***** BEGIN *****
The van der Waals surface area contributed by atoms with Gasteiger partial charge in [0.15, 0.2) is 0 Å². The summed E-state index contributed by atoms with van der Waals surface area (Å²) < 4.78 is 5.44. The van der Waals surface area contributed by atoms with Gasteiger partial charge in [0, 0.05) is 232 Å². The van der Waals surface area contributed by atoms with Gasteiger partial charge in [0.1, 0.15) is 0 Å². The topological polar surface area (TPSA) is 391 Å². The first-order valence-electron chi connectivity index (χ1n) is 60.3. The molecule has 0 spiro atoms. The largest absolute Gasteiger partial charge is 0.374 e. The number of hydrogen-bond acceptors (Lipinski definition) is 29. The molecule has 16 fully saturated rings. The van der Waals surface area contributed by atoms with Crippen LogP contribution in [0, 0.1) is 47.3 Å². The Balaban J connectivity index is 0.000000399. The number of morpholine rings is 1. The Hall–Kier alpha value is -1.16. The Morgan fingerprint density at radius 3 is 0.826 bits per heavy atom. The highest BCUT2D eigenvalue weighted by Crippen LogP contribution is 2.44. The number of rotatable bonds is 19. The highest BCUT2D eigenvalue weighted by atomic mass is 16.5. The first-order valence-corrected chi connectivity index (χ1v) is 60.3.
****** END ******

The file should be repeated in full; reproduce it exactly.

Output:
The van der Waals surface area contributed by atoms with Gasteiger partial charge in [0.15, 0.2) is 0 Å². The summed E-state index contributed by atoms with van der Waals surface area (Å²) < 4.78 is 5.44. The van der Waals surface area contributed by atoms with Gasteiger partial charge in [0, 0.05) is 232 Å². The van der Waals surface area contributed by atoms with Gasteiger partial charge in [0.1, 0.15) is 0 Å². The topological polar surface area (TPSA) is 391 Å². The first-order valence-electron chi connectivity index (χ1n) is 60.3. The molecule has 0 spiro atoms. The largest absolute Gasteiger partial charge is 0.374 e. The number of hydrogen-bond acceptors (Lipinski definition) is 29. The molecule has 16 fully saturated rings. The van der Waals surface area contributed by atoms with Crippen LogP contribution in [0, 0.1) is 47.3 Å². The Balaban J connectivity index is 0.000000399. The number of morpholine rings is 1. The Hall–Kier alpha value is -1.16. The Morgan fingerprint density at radius 3 is 0.826 bits per heavy atom. The highest BCUT2D eigenvalue weighted by Crippen LogP contribution is 2.44. The number of rotatable bonds is 19. The highest BCUT2D eigenvalue weighted by atomic mass is 16.5. The first-order valence-corrected chi connectivity index (χ1v) is 60.3.